HOLLAND, G. WHITMELL PVT.
Private Whitmell Holland, Confederate States of America
G. Whitmell Holland born 1820 in Trigg County, was the oldest son of Abraham Holland and Mary Polly Sholar of Trigg County. At age 41 , he was mustered into the Kentucky Militia on 9 April, 1861 at Canton, Trigg Co., under Captain Alfred Thomas. Less than three months later, on 5 July, he enlisted as a private in Company "A", 2nd Kentucky Mounted Infantry, Confederate States Army. He enlisted at Camp Boone, Tennessee, for "the period of the war or 3 years."
Whit was at Fort Donelson on the Cumberland River near Dover, Tennessee, when General Grant surrounded it on 12 February, 1862. Three Confederate Brigadiers were also there, but two escaped through the lines at night. The remaining General, Buckner, sent a delegation asking for terms of surrender. Grant replied "unconditional". This victory opened the way for Union ironclad boats to get to Nashville.
Whit was one of those taken prisioner at Ft. Donelson on 16 February, 1862, and they sent him and his company to Camp Douglass, Illinois. The Prisoner of War Roll for that camp shows that "Whitmill Holland was admitted to hospital with pneumonia March 4, 1862; returned to duty Apriil 10, 1862."
In September, Whit and his company were sent to Vicksburg, Mississippi, to be exchanged for Union prisoners. From Company A's official records:
"Left Illinois and arrived at Vicksburg 9/18/62 - 1000 miles. Left for Chattanooga via Mobile and Montgomery arriving 9/30/62. Went to Knoxville and Cumberland Gap, arrived at Tullahoma 10/30/62.
"9/22/63 marched from Chickamauga, Tennessee to Chattanooga, skirmishing and pursuing the enemy. On night of 24th marched to Missionary Ridge". (Here the Confederates routed the Federal forces, chasing them all the way back to Chattanooga, where they bottled them up by controlling Lookout Mountain. Over the next two months new Union forces arrived. Two Army corps were detached from the Army of the Potomac and sent west by train and boat under the command of Joe Hooker. Most of the Army of the Tennessee, with Sherman in command, was ordered east from the Mississippi. General Grant was ordered north from New Orleans, post-haste. By November the Union forces were ready to break out.)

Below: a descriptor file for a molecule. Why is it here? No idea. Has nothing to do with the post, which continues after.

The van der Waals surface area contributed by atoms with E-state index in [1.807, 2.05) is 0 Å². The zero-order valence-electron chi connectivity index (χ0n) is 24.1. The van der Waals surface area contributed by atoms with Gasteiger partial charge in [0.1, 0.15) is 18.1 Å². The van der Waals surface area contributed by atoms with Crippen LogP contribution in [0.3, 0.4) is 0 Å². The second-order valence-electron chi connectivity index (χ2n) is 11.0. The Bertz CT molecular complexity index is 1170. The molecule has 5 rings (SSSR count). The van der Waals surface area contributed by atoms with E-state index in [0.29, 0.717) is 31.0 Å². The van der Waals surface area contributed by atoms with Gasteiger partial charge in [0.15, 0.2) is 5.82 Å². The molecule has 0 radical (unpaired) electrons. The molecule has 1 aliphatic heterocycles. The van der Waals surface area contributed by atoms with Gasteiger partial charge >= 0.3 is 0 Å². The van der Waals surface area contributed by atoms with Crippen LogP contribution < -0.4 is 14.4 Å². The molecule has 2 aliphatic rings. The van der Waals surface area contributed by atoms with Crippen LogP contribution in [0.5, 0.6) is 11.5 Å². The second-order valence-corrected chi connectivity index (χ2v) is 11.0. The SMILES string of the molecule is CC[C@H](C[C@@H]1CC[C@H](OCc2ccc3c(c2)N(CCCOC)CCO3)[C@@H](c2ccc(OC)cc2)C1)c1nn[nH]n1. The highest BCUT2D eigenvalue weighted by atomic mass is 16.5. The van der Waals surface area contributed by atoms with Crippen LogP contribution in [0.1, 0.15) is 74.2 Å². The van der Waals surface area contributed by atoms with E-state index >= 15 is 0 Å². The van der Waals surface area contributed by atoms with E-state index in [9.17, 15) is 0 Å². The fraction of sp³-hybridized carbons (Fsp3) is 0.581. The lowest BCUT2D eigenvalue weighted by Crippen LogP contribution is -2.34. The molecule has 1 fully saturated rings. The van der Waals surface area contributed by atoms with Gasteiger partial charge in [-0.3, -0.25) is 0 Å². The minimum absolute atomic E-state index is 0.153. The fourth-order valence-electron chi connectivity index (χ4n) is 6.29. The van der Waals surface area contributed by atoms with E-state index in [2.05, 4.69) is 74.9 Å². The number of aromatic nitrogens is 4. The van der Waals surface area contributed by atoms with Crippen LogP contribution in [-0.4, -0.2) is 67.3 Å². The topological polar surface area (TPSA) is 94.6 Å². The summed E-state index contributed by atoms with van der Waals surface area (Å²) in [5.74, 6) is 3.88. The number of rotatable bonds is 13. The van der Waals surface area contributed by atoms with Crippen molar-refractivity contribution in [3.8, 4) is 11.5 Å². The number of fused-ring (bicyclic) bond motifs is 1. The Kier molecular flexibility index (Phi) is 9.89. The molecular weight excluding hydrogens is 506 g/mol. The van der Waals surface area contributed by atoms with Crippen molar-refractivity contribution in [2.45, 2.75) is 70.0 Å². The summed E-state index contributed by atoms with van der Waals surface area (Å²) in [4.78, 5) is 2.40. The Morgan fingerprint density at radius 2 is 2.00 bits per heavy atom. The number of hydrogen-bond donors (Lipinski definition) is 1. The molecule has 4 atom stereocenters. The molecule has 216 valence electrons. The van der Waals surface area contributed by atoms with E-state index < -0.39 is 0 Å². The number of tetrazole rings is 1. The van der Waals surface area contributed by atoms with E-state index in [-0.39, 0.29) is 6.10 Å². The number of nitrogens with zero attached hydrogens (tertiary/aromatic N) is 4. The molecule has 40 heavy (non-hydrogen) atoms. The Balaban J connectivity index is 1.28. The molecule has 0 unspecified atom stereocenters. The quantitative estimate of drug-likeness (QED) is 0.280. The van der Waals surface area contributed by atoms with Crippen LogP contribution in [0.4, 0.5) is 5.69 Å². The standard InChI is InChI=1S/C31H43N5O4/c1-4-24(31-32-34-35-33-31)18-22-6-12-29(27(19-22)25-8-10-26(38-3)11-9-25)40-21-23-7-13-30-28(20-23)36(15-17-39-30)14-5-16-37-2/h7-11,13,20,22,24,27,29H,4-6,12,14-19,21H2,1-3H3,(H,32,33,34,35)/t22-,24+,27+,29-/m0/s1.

Continuing from Company A's records:
"11/23/63 left Camp Hewitt, Tennessee (where the troops had been resting since 10/20) for Missionary Ridge. Engaged the enemy on the morning of the 25th and held our position until night when we were ordered to retreat, which we did in good order. Covered the retreat of the Army, skirmishing with the enemy for 3 days. Arrived in Dalton, Georgia and encamped 11/28/63. Remained in Dalton until 8/31/64 when engaged in battle. Impossible to muster them (the company)"
This was the last record of the company. Under General Joe Johnston, a force of some sixty thousand men around Dalton had held the Union off for more than a month. But they were overrun on August 31 and the next day Atlanta fell to Sherman.
The last official note on Whit Holland's service folder shows that he signed the pay record on January 15, 1864, eight months before his unit was overrun at Dalton. His service record states that he was present for every muster from July 5, 1861 until August 31, 1864. The record does not show if he was taken prisoner at Dalton or how he made his way home to Kentucky. However, he did return home to his wife, Nancy, and his children and continued his life as a farmer.
Ed Mammen, Chapel Hill, North Carolina